Author’s note: Levin Group has reviewed and prioritized hundreds of strategies to increase practice production. Each month, we highlight a powerful idea in order of priority.
Everyone is talking about the current staffing challenges in dentistry. And they should be, because it’s a very real problem. However, practices must be careful in their efforts to increase their staff. Hiring the wrong person just for a position will often cause the new person to not practice and the practice will have to start the process all over again. Still, being short-staffed or having regular turnover has an impact on the production of the practice, and it can be quite significant for reasons that aren’t obvious.
Bad hires bring down the practice
A not-so-obvious reason is that having the wrong people on the team or being short-staffed stops the process of improving training performance. I’ve heard many dentists say, “I’ll get to this improvement as soon as I have the right staff in place. What ends up happening is that all of their effort goes into either day-to-day with existing team members or hiring new team members.
Define your core values
The path to having the right staff is complex, but it all starts with a set of core values and a clear mission. The values are the rallying point of the team on the functioning of the practice. The team must act in a way that never violates a core value. Values are concepts like integrity, teamwork, positivity, lifelong learning, and excellence. Ideally, you should adopt no more than six values. More than that becomes overwhelming and dilutes the true meaning of each value. Also, be sure to select values you sincerely believe in and only hire new team members after discussing your values and making sure they can adhere to them. Otherwise, the rental will not work or cause a conflict.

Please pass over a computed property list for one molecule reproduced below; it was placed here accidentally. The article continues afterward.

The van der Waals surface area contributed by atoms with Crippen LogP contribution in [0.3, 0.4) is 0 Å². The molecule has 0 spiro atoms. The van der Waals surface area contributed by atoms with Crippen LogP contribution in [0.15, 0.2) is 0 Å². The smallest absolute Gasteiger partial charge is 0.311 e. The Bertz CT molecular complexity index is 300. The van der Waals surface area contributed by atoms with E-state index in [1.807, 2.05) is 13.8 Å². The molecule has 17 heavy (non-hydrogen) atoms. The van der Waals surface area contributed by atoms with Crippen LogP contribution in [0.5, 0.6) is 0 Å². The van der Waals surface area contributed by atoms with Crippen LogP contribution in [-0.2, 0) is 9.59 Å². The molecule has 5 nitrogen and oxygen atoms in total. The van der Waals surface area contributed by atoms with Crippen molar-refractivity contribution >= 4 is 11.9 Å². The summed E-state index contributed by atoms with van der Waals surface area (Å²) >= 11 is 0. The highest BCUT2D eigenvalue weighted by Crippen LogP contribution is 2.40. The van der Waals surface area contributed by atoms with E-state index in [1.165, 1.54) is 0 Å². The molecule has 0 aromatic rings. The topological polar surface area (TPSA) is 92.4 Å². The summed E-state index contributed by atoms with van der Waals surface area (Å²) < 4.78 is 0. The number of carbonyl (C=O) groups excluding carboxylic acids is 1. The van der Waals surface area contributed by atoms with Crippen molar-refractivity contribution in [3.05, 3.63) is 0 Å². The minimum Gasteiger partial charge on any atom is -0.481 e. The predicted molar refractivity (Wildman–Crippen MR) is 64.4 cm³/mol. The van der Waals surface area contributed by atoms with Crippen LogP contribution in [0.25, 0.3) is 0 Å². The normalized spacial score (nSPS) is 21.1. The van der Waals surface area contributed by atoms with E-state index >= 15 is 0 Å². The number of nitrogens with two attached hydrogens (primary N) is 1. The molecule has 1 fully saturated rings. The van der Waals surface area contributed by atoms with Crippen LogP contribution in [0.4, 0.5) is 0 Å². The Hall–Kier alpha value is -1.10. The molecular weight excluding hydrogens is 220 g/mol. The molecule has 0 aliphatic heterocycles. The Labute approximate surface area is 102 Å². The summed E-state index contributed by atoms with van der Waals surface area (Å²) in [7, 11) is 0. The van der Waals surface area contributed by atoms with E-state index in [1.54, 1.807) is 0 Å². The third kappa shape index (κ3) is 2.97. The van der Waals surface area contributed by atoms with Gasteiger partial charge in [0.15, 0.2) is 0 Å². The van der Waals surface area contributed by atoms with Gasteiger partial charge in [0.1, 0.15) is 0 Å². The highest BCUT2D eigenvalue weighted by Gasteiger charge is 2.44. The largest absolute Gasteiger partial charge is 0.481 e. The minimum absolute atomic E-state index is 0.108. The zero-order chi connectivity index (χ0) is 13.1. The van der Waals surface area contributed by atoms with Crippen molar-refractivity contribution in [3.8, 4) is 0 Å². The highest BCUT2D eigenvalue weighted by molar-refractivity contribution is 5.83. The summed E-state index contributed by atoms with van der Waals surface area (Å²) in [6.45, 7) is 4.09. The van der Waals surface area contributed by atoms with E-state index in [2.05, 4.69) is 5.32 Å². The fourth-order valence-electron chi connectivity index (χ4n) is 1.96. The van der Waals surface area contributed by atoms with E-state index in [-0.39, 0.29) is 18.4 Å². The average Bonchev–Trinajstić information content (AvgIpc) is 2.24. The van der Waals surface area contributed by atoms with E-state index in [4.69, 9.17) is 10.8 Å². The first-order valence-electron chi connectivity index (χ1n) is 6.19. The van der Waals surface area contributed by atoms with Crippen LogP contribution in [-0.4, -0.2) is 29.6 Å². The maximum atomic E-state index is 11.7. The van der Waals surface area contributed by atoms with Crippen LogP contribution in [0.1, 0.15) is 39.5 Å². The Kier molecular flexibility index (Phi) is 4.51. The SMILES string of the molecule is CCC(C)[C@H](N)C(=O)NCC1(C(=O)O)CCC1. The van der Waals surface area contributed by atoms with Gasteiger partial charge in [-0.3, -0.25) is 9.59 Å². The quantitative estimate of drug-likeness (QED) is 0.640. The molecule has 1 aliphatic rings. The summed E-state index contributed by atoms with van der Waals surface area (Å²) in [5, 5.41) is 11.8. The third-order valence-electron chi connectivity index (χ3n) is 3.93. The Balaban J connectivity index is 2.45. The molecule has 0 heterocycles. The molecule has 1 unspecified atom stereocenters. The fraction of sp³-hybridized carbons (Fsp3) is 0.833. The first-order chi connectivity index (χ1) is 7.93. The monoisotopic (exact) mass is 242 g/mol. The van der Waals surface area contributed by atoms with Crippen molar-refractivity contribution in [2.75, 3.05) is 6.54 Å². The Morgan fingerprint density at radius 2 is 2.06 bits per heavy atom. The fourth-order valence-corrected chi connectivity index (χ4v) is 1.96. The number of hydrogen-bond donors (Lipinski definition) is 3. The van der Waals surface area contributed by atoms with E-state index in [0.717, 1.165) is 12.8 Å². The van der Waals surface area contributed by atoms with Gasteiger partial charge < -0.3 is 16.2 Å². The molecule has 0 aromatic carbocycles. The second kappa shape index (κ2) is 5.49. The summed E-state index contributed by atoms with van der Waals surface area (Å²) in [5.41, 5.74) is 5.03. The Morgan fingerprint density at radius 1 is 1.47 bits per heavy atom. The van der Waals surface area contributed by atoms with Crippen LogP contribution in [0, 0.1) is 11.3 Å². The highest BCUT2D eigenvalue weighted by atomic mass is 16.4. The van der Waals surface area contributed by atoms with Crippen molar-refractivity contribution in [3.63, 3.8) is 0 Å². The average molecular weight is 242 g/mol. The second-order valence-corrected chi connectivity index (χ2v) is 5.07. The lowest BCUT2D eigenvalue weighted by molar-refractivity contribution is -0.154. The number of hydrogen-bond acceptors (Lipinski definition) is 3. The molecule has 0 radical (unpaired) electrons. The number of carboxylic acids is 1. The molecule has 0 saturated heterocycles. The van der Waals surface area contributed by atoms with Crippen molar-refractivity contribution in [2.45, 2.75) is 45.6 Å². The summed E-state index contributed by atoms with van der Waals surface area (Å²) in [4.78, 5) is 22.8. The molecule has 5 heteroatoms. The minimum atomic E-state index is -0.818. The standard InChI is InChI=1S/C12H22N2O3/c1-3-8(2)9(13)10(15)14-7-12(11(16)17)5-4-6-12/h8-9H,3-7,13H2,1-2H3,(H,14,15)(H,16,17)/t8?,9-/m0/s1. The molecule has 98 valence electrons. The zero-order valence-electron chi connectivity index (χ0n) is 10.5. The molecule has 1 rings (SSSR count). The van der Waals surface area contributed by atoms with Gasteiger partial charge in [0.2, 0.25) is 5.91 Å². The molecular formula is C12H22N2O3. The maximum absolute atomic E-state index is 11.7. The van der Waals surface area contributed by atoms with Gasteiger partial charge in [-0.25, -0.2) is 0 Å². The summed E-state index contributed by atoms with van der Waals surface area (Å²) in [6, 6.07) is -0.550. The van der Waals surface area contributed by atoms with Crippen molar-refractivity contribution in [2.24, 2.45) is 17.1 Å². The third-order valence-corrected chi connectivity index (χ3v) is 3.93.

Develop a practical mission statement
The mission of the practice is equally important, and every practice should have a short and clear mission statement. A mission statement is a statement of purpose, and it’s something team members really want today. Having a purpose gives people a sense of pride, direction and confidence and a sense of belonging to something important. Without a clear mission, many practices will have higher turnover because individuals simply don’t just want a job, they also want a purpose. The mission statement also becomes useful in making decisions. In a firm that truly lives its mission, you’ll often hear people say, “Well, we could do that, but that’s not really part of our mission. A team member who makes a decision based on whether they will support the firm’s mission will almost always make a good decision.
More practice production, prioritized:
Hire candidates who match your values and mission
Many practices are currently involved in the hiring process. The challenge will be to hire people who can believe in the values of the practice and live the mission. If the person can do these two things, almost anything else is possible to create a great relationship between the new recruit and the rest of the dental team.
Editor’s note: This article originally appeared in the March 2022 print edition of Dental economy magazine. Dentists in North America can take advantage of a free print subscription. Register here.